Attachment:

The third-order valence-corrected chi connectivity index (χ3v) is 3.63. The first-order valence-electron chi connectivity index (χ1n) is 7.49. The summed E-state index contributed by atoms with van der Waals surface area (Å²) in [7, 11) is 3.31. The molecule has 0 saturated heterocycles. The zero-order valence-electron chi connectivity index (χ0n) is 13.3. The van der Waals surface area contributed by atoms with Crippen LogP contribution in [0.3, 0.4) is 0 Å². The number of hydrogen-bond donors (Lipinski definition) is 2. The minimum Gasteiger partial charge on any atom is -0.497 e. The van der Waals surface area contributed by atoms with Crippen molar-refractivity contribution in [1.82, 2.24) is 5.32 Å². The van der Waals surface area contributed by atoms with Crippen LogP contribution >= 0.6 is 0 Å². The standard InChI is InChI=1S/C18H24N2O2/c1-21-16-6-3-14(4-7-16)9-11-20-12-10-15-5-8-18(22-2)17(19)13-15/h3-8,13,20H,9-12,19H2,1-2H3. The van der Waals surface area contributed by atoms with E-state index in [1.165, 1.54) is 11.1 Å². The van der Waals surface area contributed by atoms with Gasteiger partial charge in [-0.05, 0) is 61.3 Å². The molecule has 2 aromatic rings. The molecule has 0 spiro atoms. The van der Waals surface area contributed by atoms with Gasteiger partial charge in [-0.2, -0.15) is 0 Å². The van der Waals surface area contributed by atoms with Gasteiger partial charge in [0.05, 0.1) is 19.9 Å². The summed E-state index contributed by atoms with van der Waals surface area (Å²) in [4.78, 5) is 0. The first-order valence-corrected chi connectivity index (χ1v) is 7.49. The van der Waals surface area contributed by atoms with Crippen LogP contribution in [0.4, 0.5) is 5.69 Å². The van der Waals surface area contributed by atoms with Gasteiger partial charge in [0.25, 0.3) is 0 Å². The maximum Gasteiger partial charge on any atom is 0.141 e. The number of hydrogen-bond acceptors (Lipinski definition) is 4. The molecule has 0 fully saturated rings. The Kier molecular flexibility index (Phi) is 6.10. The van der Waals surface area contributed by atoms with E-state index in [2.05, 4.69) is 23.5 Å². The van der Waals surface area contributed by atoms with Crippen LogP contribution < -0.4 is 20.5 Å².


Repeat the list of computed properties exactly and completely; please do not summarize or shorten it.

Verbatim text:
The third-order valence-corrected chi connectivity index (χ3v) is 3.63. The first-order valence-electron chi connectivity index (χ1n) is 7.49. The summed E-state index contributed by atoms with van der Waals surface area (Å²) in [7, 11) is 3.31. The molecule has 0 saturated heterocycles. The zero-order valence-electron chi connectivity index (χ0n) is 13.3. The van der Waals surface area contributed by atoms with Crippen LogP contribution in [0.3, 0.4) is 0 Å². The number of hydrogen-bond donors (Lipinski definition) is 2. The minimum Gasteiger partial charge on any atom is -0.497 e. The van der Waals surface area contributed by atoms with Crippen molar-refractivity contribution in [1.82, 2.24) is 5.32 Å². The van der Waals surface area contributed by atoms with Crippen LogP contribution >= 0.6 is 0 Å². The standard InChI is InChI=1S/C18H24N2O2/c1-21-16-6-3-14(4-7-16)9-11-20-12-10-15-5-8-18(22-2)17(19)13-15/h3-8,13,20H,9-12,19H2,1-2H3. The van der Waals surface area contributed by atoms with E-state index in [1.165, 1.54) is 11.1 Å². The van der Waals surface area contributed by atoms with Gasteiger partial charge in [-0.05, 0) is 61.3 Å². The molecule has 2 aromatic rings. The molecule has 0 spiro atoms. The van der Waals surface area contributed by atoms with Gasteiger partial charge in [-0.2, -0.15) is 0 Å². The van der Waals surface area contributed by atoms with Gasteiger partial charge in [0.05, 0.1) is 19.9 Å². The summed E-state index contributed by atoms with van der Waals surface area (Å²) in [4.78, 5) is 0. The first-order valence-corrected chi connectivity index (χ1v) is 7.49. The van der Waals surface area contributed by atoms with Crippen LogP contribution in [0.4, 0.5) is 5.69 Å². The van der Waals surface area contributed by atoms with Gasteiger partial charge in [0.25, 0.3) is 0 Å². The maximum Gasteiger partial charge on any atom is 0.141 e. The number of hydrogen-bond acceptors (Lipinski definition) is 4. The molecule has 0 fully saturated rings. The Kier molecular flexibility index (Phi) is 6.10. The van der Waals surface area contributed by atoms with E-state index in [2.05, 4.69) is 23.5 Å². The van der Waals surface area contributed by atoms with Crippen LogP contribution < -0.4 is 20.5 Å².